His return to Fox's studio, in a late September visit to Sean Hannity's show, scored high ratings, but a second visit is exceedingly unlikely, in light of the $32 million settlement news. O'Reilly has adamantly denied the allegations, claiming that he agreed to the settlements to protect his family.

So that leaves companies like Sinclair -- ones that are looking to rival Fox in some respects.

The conservative-leaning Sinclair Broadcasting owns local TV stations across the company. It is in the process of buying another broadcaster, Tribune Media, although the deal faces some opposition.

Through Tribune, Sinclair could take over WGN America, a relatively small cable channel. There has been rampant speculation that Sinclair could seek to convert WGN into a Fox News challenger.

This is a lot easier said than done, given onerous cable contracts and the sheer amount of money that would be required to create a national news channel. Still, O'Reilly has been eying Sinclair, several sources said.

There are several cable channels with a conservative bent where O'Reilly would fit in, but they would have a hard time affording his salary -- even if he accepted a dramatic pay cut. He was reportedly paid $25 million a year in his last Fox contract.

One of the channels, One America News, also known as OANN, publicly yanked its job offer back in June.

OANN executives did not respond to requests for comment this week.

Ruddy has been building up Newsmax TV as a Fox alternative, but he has focused more on distribution deals than on talent deals.

He declined to comment directly on the possibility of hiring O'Reilly, but he didn't rule it out either.

"There's no question Bill O'Reilly has been damaged by some of this, but the bottom line is the recent accuser fully retracted all of her allegations," Ruddy said. "America is a very forgiving nation and people love a comeback story. If anybody can do it, Bill is the guy."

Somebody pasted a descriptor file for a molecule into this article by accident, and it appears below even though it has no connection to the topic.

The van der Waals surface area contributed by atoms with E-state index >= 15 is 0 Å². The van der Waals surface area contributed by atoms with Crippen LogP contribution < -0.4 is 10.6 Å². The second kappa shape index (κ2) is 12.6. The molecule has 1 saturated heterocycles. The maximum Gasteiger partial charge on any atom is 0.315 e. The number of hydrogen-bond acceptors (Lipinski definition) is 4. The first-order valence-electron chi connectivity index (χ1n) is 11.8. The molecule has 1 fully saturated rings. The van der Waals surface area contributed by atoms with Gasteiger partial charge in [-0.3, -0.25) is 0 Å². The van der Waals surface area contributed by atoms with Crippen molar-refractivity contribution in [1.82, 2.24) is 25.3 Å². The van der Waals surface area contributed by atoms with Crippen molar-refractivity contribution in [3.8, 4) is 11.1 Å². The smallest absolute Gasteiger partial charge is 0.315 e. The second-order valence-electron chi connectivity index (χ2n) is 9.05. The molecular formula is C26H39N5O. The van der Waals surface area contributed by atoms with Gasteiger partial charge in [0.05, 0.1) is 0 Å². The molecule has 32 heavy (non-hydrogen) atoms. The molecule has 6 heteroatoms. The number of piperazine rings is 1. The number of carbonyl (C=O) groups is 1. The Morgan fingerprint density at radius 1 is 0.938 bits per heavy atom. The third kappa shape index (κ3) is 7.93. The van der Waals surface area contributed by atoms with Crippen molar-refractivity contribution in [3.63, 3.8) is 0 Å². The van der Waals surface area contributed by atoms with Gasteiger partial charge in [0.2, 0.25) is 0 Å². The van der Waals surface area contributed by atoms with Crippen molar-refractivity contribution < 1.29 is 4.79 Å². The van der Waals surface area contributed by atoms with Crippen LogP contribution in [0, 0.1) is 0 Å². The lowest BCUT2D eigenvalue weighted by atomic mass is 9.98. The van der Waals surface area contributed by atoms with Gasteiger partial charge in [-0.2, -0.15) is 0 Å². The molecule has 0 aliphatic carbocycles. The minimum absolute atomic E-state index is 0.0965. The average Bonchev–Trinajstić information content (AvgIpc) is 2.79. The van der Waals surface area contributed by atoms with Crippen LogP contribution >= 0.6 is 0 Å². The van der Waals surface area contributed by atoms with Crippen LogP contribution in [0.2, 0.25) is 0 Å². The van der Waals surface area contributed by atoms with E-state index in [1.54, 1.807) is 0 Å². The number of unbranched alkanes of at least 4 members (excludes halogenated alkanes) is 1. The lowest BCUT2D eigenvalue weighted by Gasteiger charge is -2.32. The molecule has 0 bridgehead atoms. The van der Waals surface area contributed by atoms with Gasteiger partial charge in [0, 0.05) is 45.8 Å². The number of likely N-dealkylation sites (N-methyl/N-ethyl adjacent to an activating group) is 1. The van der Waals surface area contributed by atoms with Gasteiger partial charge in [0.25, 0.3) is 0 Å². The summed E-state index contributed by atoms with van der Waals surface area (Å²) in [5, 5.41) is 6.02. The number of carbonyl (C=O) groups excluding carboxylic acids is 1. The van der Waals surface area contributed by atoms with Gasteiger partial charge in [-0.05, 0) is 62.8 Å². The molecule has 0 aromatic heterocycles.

O'Reilly sometimes uses Newsmax's studio space in New York to record his podcast. Ruddy said it is not a business relationship, it's just a courtesy to a friend.

Glenn Beck is also a friend of O'Reilly's, but Beck's network The Blaze is facing financial problems. Beck laid off about 20 percent of his staff over the summer.

"Can O'Reilly make a comeback? Possibly," said Nicole Hemmer, author of "Messengers of the Right," a book about conservative media. "What will limit his opportunities isn't his tarnished reputation — it's whether smaller companies think they have deep enough pockets to cover future settlements."

Hemmer pointed out that disgraced former Fox News CEO Roger Ailes was reportedly working on a new conservative media venture in the days before his death in May.

"We've seen in the past few years that sexual harassment scandals are not deal breakers for conservative media," Hemmer said. The election of Donald Trump, who had broad support within right-wing media during the general election, is the prime example."